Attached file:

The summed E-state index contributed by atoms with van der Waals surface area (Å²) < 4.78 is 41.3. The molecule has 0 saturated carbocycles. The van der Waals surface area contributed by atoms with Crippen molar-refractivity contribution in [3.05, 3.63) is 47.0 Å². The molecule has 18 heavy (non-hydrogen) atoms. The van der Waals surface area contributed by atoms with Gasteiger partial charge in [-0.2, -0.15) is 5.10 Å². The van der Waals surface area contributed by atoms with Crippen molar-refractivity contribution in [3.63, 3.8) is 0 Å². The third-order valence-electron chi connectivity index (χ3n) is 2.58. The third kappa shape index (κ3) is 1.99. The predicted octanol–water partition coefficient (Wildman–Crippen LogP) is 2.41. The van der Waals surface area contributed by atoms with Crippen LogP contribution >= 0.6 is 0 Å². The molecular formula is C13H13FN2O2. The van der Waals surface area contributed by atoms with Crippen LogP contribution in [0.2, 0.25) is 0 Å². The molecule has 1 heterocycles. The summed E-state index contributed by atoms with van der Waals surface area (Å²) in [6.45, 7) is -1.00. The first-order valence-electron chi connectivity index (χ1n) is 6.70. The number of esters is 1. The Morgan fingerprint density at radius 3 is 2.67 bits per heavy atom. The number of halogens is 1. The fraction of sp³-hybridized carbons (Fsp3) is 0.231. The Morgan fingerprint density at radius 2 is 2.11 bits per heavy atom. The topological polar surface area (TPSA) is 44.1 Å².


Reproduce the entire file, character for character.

The summed E-state index contributed by atoms with van der Waals surface area (Å²) < 4.78 is 41.3. The molecule has 0 saturated carbocycles. The van der Waals surface area contributed by atoms with Crippen molar-refractivity contribution in [3.05, 3.63) is 47.0 Å². The molecule has 18 heavy (non-hydrogen) atoms. The van der Waals surface area contributed by atoms with Gasteiger partial charge in [-0.2, -0.15) is 5.10 Å². The van der Waals surface area contributed by atoms with Crippen molar-refractivity contribution in [3.63, 3.8) is 0 Å². The third-order valence-electron chi connectivity index (χ3n) is 2.58. The third kappa shape index (κ3) is 1.99. The predicted octanol–water partition coefficient (Wildman–Crippen LogP) is 2.41. The van der Waals surface area contributed by atoms with Crippen LogP contribution >= 0.6 is 0 Å². The molecular formula is C13H13FN2O2. The van der Waals surface area contributed by atoms with Crippen LogP contribution in [0.2, 0.25) is 0 Å². The molecule has 1 heterocycles. The summed E-state index contributed by atoms with van der Waals surface area (Å²) in [6.45, 7) is -1.00. The first-order valence-electron chi connectivity index (χ1n) is 6.70. The number of esters is 1. The Morgan fingerprint density at radius 3 is 2.67 bits per heavy atom. The number of halogens is 1. The fraction of sp³-hybridized carbons (Fsp3) is 0.231. The Morgan fingerprint density at radius 2 is 2.11 bits per heavy atom. The topological polar surface area (TPSA) is 44.1 Å².